What is the Best Timber for Furniture in your Home?

Resistance is always a top priority for every customer when it comes to buying furniture.

The durability of each product is really what makes the real value out of your money.

When it comes to all the raw materials that ultimately give us the strongest furniture, wood comes on top. Timber has undoubtedly been our favorite when it comes to long lasting furniture products.

Wood is one of the strongest building materials till date, and this is exactly why wood furniture is highly popular.

However, it’s an obvious fact that the resilience and durability of your timber furniture comes from the wood type used in its manufacturing.

Therefore, we are here to help you look for the timber type best suited to your needs.

Before further ado, let’s jump into the needed information.

What to Look for in the Timbers for Furniture?

When it comes to buying timber furniture, the strength and sturdiness of the wood comes on top.

The denser the product, the longer you can expect it to last.

However, that’s really not all. In order to get yourself the best timber for furniture, you need to be able to distinguish wood types on the basis of the environments they are best suited in.

Timber that works great for your coffee table might not be the best purchase if you’re planning on using it to make an outdoor bench.

Therefore, we are here to help you know your right timber based on your individual needs.

The Best Situation to Use Oak

One of the most popular, as well as versatile, wood used for making furniture is oak.

It’s not just a very durable hardwood suitable for furniture, but it also has beautiful grain that makes it pretty appealing for the job.

So, even if you are mostly about aesthetics and not sturdiness, the texture and the finish oak offers is definitely great.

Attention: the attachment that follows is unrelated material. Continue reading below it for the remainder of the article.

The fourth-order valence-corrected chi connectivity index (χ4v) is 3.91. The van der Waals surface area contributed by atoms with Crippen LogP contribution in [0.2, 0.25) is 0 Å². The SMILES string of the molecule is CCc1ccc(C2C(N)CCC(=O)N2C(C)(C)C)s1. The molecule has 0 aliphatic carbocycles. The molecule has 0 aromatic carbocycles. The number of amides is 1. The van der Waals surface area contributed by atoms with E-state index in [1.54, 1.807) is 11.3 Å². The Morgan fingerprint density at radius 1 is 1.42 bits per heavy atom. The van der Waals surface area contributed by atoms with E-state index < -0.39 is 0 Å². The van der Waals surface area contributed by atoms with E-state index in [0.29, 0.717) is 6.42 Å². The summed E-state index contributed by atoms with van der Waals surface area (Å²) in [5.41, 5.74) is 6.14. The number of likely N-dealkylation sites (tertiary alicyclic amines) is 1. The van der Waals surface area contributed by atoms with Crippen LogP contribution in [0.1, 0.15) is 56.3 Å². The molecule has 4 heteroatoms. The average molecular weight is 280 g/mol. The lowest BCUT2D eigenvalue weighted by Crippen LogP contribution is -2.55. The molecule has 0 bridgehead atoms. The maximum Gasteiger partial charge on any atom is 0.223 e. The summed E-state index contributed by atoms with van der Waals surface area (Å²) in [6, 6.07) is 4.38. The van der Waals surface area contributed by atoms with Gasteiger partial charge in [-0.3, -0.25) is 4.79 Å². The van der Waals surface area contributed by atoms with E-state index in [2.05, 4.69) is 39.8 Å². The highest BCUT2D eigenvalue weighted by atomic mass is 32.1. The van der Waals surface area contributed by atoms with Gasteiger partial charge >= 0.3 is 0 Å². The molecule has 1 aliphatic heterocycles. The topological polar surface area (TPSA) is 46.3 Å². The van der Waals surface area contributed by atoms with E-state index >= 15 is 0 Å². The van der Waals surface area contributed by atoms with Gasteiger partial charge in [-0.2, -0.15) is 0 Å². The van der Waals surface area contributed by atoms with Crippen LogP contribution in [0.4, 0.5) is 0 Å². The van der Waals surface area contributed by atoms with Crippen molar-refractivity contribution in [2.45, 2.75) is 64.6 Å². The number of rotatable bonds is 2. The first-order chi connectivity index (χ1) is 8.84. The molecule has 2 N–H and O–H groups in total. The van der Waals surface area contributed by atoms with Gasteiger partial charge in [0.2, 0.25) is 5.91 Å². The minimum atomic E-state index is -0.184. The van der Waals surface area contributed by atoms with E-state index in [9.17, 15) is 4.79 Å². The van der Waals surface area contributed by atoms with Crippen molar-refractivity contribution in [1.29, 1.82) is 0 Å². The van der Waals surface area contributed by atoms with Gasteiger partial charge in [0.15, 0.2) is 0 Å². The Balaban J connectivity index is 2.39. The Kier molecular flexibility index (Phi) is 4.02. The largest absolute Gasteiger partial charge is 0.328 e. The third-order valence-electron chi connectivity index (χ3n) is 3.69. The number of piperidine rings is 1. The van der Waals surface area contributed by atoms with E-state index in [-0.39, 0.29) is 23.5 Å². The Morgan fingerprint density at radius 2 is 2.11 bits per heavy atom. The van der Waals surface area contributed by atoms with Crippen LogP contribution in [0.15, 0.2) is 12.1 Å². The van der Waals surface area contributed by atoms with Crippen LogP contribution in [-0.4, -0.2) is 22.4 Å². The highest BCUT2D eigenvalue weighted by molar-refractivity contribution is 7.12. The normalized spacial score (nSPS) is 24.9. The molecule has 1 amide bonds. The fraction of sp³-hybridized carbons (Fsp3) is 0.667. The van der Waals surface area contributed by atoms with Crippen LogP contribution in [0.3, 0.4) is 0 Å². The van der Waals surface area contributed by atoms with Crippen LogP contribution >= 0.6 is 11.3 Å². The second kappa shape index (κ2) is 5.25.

Pros

  • Highly durable
  • Versatile
  • Water resistant
  • Weather resistant
  • Does not warp
  • Appealing grain and texture
  • Naturally smooth finish
  • Stains easily
  • Easily available
  • Economical

Cons

  • Very heavy hardwood
  • Difficult to deal with when it comes to cutting, etc.
  • Might crack if not taken proper care of

Since it’s a hardwood, oak can be hard to work with sometimes. But it’s exactly for this reason that it’s highly resilient.

If you ask us, we think oak is suitable for products which are to suffer from constant rough conditions. For products that need fine and fancy wood finishing, this might not be the best timber.

Therefore, the most common uses of oak include flooring and homewares, etc.

The Best Situation to Use Sheesham

Sheesham is a hardwood commonly employed for furniture due to the various finishing shades it gives people. With the right tone in sheesham, a lot of people do not artificially stain or polish the wood surface.

In fact, even the grain structure varies with shades. Which is why a lot of customers love sheesham furniture in its natural finish.

Pros

  • Highly durable
  • Versatile
  • Water resistant
  • Weather resistant
  • Appealing grain and texture
  • Natural finish is highly preferred
  • Stains easily
  • Easily available
  • Easy to cut, etc.
  • Does not crack

Cons

  • Expensive
  • Causes allergies, breathing problems, etc in some people

Unlike most of the hardwoods available, sheesham is way easier to work with, you do not have to worry about cutting or etching on it, as it’s moderately coarse surface makes it very suitable for the purpose.

Considering all these factors, sheesham is highly employed for manufacturing of doors, furniture, cabinets, etc.

The Best Situation to Use Fir

When it comes to building small houses or commercial buildings, fir is definitely a favorite timber used by most builders.

Fir is a type of softwood, even though it’s harder and sturdier than a lot of woods that are classified as hardwoods.

Pros

  • Highly durable
  • Pretty hard for a softwood
  • Water resistant
  • Weather resistant
  • Appealing grain and texture
  • Stains easily
  • Easily available

Cons

  • Slightly expensive
  • Difficult to deal with when it comes to cutting, etc.

With it’s straight, orangish grain, it gives a pretty aesthetic look to the room - whether you are looking for an old-school rusty vibe or a modern one.

Mostly, you will see fir framing residential constructions.

One reason for this is that fir comes from really tall buildings, and thus it’s easier for builders to get their hands on long wooden boards to achieve the look they are going for.

The Best Situation to Use Mango Wood

Mango wood is a rather soft and pretty pliable hardwood that is utilized for a number of purposes when it comes to manufacturing furniture.